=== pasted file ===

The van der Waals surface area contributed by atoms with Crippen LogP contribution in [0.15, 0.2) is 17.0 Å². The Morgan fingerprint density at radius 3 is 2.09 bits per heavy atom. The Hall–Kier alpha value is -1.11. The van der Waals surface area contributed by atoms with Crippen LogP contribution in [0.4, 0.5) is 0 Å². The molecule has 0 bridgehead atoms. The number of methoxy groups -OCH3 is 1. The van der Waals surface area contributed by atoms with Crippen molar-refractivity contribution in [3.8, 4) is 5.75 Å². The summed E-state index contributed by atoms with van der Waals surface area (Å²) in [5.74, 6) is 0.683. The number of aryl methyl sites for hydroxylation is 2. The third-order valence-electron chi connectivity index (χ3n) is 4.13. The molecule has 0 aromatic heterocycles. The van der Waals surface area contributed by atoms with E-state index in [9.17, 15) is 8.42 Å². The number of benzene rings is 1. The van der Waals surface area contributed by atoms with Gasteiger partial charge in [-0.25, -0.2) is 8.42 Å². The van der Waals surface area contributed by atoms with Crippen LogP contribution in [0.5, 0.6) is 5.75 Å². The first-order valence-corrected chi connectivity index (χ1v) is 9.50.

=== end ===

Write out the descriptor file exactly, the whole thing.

The van der Waals surface area contributed by atoms with Crippen LogP contribution in [0.15, 0.2) is 17.0 Å². The Morgan fingerprint density at radius 3 is 2.09 bits per heavy atom. The Hall–Kier alpha value is -1.11. The van der Waals surface area contributed by atoms with Crippen LogP contribution in [0.4, 0.5) is 0 Å². The molecule has 0 bridgehead atoms. The number of methoxy groups -OCH3 is 1. The van der Waals surface area contributed by atoms with Crippen molar-refractivity contribution in [3.8, 4) is 5.75 Å². The summed E-state index contributed by atoms with van der Waals surface area (Å²) in [5.74, 6) is 0.683. The number of aryl methyl sites for hydroxylation is 2. The third-order valence-electron chi connectivity index (χ3n) is 4.13. The molecule has 0 aromatic heterocycles. The van der Waals surface area contributed by atoms with E-state index in [9.17, 15) is 8.42 Å². The number of benzene rings is 1. The van der Waals surface area contributed by atoms with Gasteiger partial charge in [-0.25, -0.2) is 8.42 Å². The van der Waals surface area contributed by atoms with Crippen LogP contribution in [0.5, 0.6) is 5.75 Å². The first-order valence-corrected chi connectivity index (χ1v) is 9.50.